It is hard to determine what physics looks like in such a epoch and that includes whether the law of conservation is going to hold. Most guesses are conservation doesn't hold because the whole thing looks like it is unstable.

So I would like you to tell me how and why you exclude option 2?
How safe do you feel you are in excluding 2 without any data from that epoch?

Last edited by Orac; 11/10/15 06:28 AM.

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I should say I can shortcut and explain why they favour 2 and the issue (which is time) or I am happy to just prompt questions and you will arrive at the problem by following the logic.


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Originally Posted By: Orac
. In principle I can agree that an area has none of the things you list but that still takes me short of calling it nothing. You know about the conjecture of quintessence how would I exclude things like that scalar field being there?


Of course you can’t call it nothing. If you are talking about “an area” you are not talking about nothing! A scalar field is something, so if you are talking about a situation in which there could be a field, you are not talking about nothing.

Originally Posted By: Otrac
So I would like you to tell me how and why you exclude option 2?
How safe do you feel you are in excluding 2 without any data from that epoch?


You are totally and consistently missing (or evading) the point. I do not exclude 2, or 1. If there were nothing there would be no epochs, no laws of physics and no options and no numbers with which to label them.

Originally Posted By: Orac
As the energy is increased the various forces seem to merge together and so it leads to a prediction that all the fundamental forces merge to just one at the point of the big bang


No problem with that, but surely you are not suggesting that this says anything about what might have preceded the BB. The points you make are good, they are just irrelevant because they all involve something.

I don’t need there to be a thing called “nothing”; even the suggestion of that is absurd.

There is no “nothing”. Nothing doesn’t exist. Of course science can’t test for it, it doesn’t exist. If “nothing” doesn’t exist, there cannot be “nothing”, nor can there ever have been “nothing”.

BTW, how did we get from the double slit experiment to nothing? smile


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We got here because you know have enough understanding now to get to an issue. This issue causes problems for layman and crackpots because they don't take the effort to resolve an issue and that is Energy and Time. Those two things are needed to resolve the concept of nothing. Ok I will have a crack at it.

Historically when it was first realized classical physics was wrong science had to deal with sort of closing off classical physics so it was consistent as best it could be. GR itself actually gets caught up in this because of energy and time in it's definitions.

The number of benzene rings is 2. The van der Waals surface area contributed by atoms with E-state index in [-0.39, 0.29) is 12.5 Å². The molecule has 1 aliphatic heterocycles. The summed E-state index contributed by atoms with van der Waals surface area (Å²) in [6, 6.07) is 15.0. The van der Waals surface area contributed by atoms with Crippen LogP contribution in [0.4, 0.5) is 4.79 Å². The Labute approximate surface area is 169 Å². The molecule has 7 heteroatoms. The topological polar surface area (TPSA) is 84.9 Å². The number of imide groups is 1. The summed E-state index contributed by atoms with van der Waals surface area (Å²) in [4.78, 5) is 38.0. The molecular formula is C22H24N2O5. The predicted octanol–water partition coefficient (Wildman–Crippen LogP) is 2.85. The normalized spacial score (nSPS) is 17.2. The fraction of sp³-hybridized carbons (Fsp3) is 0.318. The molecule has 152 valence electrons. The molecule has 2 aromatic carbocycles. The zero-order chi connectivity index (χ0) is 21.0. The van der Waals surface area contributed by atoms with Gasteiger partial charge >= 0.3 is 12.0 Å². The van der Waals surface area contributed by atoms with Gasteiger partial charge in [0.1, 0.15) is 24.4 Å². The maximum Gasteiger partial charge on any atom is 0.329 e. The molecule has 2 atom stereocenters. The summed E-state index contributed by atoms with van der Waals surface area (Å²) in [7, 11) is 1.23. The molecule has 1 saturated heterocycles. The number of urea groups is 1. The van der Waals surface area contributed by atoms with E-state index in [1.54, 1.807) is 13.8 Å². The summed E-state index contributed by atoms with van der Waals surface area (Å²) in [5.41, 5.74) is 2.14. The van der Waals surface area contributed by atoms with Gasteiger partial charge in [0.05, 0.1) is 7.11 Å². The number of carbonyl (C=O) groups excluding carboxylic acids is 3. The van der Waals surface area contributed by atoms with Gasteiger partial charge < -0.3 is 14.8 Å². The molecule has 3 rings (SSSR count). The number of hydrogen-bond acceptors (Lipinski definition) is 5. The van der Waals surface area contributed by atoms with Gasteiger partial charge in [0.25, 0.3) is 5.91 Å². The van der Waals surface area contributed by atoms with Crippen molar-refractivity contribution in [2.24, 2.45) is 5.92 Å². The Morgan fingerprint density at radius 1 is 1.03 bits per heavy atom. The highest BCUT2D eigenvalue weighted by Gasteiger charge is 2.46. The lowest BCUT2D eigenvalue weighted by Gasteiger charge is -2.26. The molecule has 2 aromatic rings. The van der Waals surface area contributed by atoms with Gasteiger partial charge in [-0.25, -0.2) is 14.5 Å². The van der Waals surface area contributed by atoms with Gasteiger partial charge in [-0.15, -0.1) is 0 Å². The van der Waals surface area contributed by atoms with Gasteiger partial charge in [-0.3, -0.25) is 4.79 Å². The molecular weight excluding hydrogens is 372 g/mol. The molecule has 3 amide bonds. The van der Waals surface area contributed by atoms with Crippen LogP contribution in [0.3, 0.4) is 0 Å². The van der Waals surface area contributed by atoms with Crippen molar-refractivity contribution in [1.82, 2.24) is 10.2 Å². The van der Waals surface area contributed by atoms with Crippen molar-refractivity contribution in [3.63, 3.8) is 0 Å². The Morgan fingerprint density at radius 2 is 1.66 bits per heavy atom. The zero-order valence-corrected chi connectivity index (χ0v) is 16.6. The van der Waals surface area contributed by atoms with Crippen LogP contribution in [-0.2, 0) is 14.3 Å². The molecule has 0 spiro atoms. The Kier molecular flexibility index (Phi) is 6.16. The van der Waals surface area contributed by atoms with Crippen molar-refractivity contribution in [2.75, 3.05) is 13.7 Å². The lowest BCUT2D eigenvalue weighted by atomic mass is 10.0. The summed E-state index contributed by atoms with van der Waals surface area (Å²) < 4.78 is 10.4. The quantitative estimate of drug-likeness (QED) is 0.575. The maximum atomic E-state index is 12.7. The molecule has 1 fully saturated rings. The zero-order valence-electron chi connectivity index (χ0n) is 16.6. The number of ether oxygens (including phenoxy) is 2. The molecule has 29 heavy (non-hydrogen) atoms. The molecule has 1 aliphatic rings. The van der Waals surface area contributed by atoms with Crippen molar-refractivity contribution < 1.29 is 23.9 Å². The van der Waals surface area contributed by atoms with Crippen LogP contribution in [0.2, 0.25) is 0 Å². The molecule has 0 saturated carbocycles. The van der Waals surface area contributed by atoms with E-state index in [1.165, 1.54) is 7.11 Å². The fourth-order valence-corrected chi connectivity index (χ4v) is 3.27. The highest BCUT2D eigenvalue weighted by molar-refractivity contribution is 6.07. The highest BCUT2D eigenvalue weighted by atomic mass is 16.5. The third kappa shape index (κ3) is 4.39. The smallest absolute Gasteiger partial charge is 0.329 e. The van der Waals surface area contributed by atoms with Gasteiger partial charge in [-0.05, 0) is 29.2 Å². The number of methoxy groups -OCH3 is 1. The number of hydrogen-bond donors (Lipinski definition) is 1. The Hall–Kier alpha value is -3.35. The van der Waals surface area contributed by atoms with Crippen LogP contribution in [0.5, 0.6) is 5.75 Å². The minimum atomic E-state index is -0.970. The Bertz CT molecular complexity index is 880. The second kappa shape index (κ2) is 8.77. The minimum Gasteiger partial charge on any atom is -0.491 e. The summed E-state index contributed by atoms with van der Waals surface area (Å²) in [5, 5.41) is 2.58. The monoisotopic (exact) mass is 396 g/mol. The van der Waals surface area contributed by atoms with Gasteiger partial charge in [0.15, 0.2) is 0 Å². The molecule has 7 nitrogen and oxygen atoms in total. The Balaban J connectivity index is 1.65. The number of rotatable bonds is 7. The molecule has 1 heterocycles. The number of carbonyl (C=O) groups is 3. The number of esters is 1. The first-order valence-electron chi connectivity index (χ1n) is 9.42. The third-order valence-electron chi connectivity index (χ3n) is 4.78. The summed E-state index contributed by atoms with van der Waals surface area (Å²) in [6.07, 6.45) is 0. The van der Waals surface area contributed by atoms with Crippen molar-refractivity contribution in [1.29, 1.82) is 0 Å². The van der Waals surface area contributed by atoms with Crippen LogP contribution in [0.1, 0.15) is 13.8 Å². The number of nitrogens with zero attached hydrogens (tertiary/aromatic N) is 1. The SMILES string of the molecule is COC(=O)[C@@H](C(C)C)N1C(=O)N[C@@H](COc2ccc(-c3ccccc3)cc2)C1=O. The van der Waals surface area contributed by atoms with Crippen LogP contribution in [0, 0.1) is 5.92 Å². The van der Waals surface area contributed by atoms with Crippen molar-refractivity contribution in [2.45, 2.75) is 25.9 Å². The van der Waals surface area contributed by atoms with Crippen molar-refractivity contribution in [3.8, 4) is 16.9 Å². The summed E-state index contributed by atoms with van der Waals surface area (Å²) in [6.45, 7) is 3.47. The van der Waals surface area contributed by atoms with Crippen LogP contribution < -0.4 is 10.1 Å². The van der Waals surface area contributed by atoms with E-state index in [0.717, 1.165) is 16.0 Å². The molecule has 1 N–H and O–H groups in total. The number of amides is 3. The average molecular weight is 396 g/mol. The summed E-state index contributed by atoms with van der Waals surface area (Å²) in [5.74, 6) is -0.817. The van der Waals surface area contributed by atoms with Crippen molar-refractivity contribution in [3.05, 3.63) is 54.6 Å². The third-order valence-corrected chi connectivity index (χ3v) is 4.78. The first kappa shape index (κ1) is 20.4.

So here is a statement of fact if you are using classical physics you must assume conservation of energy of the universe as a whole. If you are using QM you must assume the universe doesn't have conservation of energy, the universe is a perpetual energy machine. So how can two completely different statements both be right?

Well it rolls on definition .. surprise!!! Classical physics has time-translation invariance, the thing Dave Proffitt was playing with. It basically says things like space and time are fixed, not changing with time (and time itself is static) and running a physical interaction backward is the same as running it forward. You saw Dave realized something that it might be important with his playing with black holes.

GR joined time and space together and suddenly you break that condition, spacetime is no longer invariant. So when you are using GR as an interface to classical physics the trick to do is put any none classic energy in the gravitational field itself to stop classic physics imploding. Is it actually valid to do that well yes so long as the problem you are looking at isn't the universe itself, it won't cause you any problems.

So there is nothing wrong with saying GR conserves energy for most of your science, and it won't cause you any dramas but you need to remember what you did.

When we cross over to QM we have to deal with this there is no density of a gravitational field to place the energy in, yeah it really was a trick. We also need to deal with the fact spacetime is evolving, space and time are both changing or can change. Spacetime will likely expand or shrink, the static condition requires an unnatural balancing act. Think of a country economy growing at exactly zero for any prolonged length of years that is the same highly unlikely situation.

What you want in classical physics is the energy to be "worth" a static and consistent amount. So when your photon takes off with a set amount of energy it arrives at a destination some billion years later with the same amount of energy or all the classical laws are going to collapse. In an expanding universe and with classic physics definitions your photon takes off and your universe expands so your energy density decreases (you have more space to fill with the same energy) and your photon appears redshifted so it really is losing energy and then it gets to the destination some billion years later and magically it has the same energy as it left. This usually causes fun trying to watch even scientists explain it and they usually end up lying.